Boeing-Safran joint aerospace venture picks a name

Auxiliary power unit
The tail section of a FedEx 777 Freighter ecoDemonstrator flight-test airplane has been opened to reveal its auxiliary power unit, which contains a 3-D-printed titanium part. (Boeing Photo / Paul McElroy)

The 50-50 joint venture that Boeing and Europe’s Safran aerospace company formed last year to build auxiliary power units for airplanes now has a name: Initium Aerospace.

Auxiliary power units, or APUs, are onboard engines that are used primarily to start an aircraft’s main engines. They also power aircraft systems on the ground when the main engines aren’t running, and can boost onboard power during flight if necessary.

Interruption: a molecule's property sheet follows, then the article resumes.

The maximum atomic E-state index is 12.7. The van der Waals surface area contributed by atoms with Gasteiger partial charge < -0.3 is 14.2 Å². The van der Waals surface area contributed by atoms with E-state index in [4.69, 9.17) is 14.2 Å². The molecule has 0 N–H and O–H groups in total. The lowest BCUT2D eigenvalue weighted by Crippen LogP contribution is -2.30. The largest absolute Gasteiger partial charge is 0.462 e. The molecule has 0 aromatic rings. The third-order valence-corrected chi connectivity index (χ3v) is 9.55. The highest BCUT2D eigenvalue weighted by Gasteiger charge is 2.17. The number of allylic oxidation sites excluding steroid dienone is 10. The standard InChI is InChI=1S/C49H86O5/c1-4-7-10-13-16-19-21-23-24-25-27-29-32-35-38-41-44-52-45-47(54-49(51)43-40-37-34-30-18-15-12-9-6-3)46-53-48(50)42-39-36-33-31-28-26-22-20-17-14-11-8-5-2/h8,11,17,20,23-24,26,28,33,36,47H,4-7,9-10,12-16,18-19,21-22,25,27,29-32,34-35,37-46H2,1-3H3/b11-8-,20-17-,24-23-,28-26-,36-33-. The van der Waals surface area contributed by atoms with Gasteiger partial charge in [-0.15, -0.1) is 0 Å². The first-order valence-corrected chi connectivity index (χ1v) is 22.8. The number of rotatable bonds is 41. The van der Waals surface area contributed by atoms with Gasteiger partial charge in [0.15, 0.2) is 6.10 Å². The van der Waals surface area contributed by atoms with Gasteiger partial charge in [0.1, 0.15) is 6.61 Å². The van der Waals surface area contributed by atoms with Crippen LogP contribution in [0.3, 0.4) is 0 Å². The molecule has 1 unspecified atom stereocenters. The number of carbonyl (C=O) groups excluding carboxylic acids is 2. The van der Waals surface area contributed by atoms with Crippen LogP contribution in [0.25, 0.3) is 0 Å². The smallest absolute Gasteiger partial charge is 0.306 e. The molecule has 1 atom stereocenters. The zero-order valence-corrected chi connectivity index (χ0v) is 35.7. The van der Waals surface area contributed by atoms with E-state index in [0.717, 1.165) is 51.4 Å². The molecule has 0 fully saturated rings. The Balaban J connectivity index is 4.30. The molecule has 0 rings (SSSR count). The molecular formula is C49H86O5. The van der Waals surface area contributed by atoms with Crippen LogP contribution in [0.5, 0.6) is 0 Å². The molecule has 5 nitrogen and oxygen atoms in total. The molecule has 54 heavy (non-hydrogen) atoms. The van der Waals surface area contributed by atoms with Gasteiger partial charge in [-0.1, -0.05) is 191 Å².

Boeing’s APUs are currently built by Honeywell and Pratt & Whitney, but Safran — which is headquartered in France — is raising its profile in the market. Initium’s rise is also part of Boeing’s drive to have a more vertically integrated supply chain, and boost its services business.

“Initium” ccmes from the Latin word for “beginning” or “start,” which refers to an APU’s function as well as the thrust of the Boeing-Safran initiative.

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By Alan Boyle

Mastermind of Cosmic Log, contributor to GeekWire and Universe Today, author of "The Case for Pluto: How a Little Planet Made a Big Difference," past president of the Council for the Advancement of Science Writing.

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